The Share button allows you to share a particular passage or page with Twitter and/or Facebook friends. Finally the X-Ray function let you discover more about a particular character mentioned on the page and see all the places in the book that character is mentioned.

It's a nice idea, and for some people such as researcher could become invaluable, but it's not enabled on all books yet, though coverage is increasing since Amazon launched the service last year.

These options are all peripheral however the main purpose of the ereader - to read. And Amazon has done even more to make that a better experience. Page turns have been ever so slightly speeded-up, making them even smoother. Each page turn only refreshes the screen partially with a full screen refresh occurring every six pages.

Kindle Paperwhite Reivew

Because of the light, battery life might have been an issue, but Amazon says the Paperwhite will last for up to 8 weeks, based on the light being set at 10, wireless off and reading for just half an hour each day. In the real world, even longer reading sessions, wireless on and the light at time up to full brightness, we got most of the way through a month without the need for a charge.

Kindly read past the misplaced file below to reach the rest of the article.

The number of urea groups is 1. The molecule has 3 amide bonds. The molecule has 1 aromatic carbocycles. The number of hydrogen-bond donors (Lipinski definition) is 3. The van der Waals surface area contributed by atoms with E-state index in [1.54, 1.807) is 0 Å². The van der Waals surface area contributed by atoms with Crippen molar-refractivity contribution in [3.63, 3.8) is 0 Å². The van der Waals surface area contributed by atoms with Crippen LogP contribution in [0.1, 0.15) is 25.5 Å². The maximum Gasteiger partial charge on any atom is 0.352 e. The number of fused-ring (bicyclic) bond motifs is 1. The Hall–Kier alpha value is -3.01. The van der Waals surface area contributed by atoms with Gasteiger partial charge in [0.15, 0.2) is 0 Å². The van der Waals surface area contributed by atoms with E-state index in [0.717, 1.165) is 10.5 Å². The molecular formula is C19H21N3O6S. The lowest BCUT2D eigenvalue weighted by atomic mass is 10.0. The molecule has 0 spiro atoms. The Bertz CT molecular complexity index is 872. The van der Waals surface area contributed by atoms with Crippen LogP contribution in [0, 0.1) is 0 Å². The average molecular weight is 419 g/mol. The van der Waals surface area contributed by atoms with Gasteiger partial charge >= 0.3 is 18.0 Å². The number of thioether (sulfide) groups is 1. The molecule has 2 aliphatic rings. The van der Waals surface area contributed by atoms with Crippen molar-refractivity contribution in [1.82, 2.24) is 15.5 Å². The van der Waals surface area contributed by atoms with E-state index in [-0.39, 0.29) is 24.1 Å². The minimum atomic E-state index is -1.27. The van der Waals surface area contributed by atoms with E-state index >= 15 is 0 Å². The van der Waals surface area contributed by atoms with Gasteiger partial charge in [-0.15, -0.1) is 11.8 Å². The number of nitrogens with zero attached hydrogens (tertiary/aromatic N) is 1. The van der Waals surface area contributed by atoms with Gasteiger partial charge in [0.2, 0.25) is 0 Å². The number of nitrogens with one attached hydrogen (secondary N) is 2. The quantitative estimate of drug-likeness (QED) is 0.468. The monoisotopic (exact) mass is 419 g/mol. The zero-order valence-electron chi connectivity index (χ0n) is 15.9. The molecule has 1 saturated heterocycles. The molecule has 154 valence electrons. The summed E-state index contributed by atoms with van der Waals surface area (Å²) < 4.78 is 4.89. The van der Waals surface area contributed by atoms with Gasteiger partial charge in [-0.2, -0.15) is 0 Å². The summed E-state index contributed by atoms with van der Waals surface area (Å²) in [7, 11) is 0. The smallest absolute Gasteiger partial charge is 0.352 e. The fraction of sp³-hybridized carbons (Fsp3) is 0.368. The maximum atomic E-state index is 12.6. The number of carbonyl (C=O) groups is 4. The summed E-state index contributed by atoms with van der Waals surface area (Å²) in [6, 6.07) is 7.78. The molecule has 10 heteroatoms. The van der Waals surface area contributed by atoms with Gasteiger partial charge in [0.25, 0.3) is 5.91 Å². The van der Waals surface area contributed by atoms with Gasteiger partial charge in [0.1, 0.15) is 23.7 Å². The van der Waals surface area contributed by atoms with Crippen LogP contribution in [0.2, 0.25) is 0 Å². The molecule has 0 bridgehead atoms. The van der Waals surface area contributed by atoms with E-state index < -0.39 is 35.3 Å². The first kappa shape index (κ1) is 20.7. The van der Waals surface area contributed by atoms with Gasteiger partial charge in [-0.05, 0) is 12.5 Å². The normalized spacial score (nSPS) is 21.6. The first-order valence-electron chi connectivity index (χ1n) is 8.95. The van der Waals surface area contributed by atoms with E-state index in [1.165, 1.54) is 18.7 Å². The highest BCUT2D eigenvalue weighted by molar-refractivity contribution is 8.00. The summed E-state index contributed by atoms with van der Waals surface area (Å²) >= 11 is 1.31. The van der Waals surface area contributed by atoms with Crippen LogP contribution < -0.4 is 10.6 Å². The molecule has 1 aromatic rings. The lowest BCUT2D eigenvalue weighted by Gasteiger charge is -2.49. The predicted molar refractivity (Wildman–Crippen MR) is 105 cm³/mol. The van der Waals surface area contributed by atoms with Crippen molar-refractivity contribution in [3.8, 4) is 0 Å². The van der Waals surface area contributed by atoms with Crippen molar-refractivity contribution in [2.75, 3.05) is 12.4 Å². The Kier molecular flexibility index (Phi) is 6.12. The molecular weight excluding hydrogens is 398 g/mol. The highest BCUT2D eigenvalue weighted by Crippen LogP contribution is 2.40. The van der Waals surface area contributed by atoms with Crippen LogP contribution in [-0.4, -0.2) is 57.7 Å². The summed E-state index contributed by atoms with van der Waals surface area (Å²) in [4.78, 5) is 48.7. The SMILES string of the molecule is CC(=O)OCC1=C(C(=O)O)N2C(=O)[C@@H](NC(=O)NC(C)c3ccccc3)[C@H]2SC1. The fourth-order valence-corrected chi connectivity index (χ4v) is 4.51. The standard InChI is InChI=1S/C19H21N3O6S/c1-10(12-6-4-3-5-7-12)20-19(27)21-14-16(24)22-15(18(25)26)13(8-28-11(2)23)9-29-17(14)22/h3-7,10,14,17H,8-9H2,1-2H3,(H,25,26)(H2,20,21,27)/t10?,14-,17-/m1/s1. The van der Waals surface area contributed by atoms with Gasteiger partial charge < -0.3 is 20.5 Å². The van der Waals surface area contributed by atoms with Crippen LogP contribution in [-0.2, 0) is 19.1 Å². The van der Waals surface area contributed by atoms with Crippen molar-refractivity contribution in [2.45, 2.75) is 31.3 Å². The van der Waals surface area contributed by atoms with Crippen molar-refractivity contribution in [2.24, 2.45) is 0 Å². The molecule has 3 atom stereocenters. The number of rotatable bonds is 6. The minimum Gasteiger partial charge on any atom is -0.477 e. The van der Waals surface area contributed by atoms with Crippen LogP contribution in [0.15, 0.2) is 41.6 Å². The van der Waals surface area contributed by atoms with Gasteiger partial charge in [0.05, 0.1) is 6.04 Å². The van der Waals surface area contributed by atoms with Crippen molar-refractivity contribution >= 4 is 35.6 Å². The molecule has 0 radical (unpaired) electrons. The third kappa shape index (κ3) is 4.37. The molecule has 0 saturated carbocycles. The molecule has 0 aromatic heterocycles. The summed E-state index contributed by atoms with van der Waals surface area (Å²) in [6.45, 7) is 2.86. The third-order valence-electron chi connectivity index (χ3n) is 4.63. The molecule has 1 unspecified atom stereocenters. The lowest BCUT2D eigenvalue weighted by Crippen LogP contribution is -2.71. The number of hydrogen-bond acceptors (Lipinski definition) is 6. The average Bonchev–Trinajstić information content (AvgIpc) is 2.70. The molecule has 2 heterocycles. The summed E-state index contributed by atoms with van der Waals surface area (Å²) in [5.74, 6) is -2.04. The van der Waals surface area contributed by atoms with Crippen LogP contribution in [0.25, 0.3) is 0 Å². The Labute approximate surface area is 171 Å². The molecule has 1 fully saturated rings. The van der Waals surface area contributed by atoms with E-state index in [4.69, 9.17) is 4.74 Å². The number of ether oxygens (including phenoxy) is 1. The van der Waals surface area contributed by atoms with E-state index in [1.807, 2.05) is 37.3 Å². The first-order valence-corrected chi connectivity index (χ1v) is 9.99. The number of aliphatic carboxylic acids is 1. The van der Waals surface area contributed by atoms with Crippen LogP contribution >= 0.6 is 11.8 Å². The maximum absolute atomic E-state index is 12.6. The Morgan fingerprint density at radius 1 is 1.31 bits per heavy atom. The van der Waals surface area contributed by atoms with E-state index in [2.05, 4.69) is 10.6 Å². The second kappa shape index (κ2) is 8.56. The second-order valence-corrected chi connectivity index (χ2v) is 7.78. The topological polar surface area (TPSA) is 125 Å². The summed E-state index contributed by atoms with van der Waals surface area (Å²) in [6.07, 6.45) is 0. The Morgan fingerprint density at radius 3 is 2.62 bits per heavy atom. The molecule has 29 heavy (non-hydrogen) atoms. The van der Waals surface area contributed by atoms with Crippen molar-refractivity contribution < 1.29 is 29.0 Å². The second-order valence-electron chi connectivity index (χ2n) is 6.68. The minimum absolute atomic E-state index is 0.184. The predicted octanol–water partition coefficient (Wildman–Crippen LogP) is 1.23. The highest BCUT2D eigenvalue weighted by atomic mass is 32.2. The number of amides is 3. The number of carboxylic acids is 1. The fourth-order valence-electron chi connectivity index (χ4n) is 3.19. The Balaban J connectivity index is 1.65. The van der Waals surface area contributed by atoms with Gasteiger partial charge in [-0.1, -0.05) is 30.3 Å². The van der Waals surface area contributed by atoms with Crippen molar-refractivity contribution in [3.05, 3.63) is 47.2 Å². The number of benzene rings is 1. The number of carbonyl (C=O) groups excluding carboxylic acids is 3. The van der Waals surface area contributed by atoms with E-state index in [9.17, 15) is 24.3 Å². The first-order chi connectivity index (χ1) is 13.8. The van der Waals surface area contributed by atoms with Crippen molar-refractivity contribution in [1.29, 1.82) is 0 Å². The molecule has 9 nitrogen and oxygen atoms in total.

It should be noted also that unlike the Nook Glowlight and the Kobo Glo the Kindle Paperwhite doesn't have expandable memory, so you are stuck with the 2GB of internal storage. Amazon says this is enough for up to 1,100 books which should be more than enough for most people. You can also delete books from your Kindle known you can re-download them from the cloud at a later stage.

Kindle Paperwhite: Value

At £109, Amazon is continuing its policy of selling hardware at near to cost price in order to build up a large user base who will spend money on content from Amazon's online store.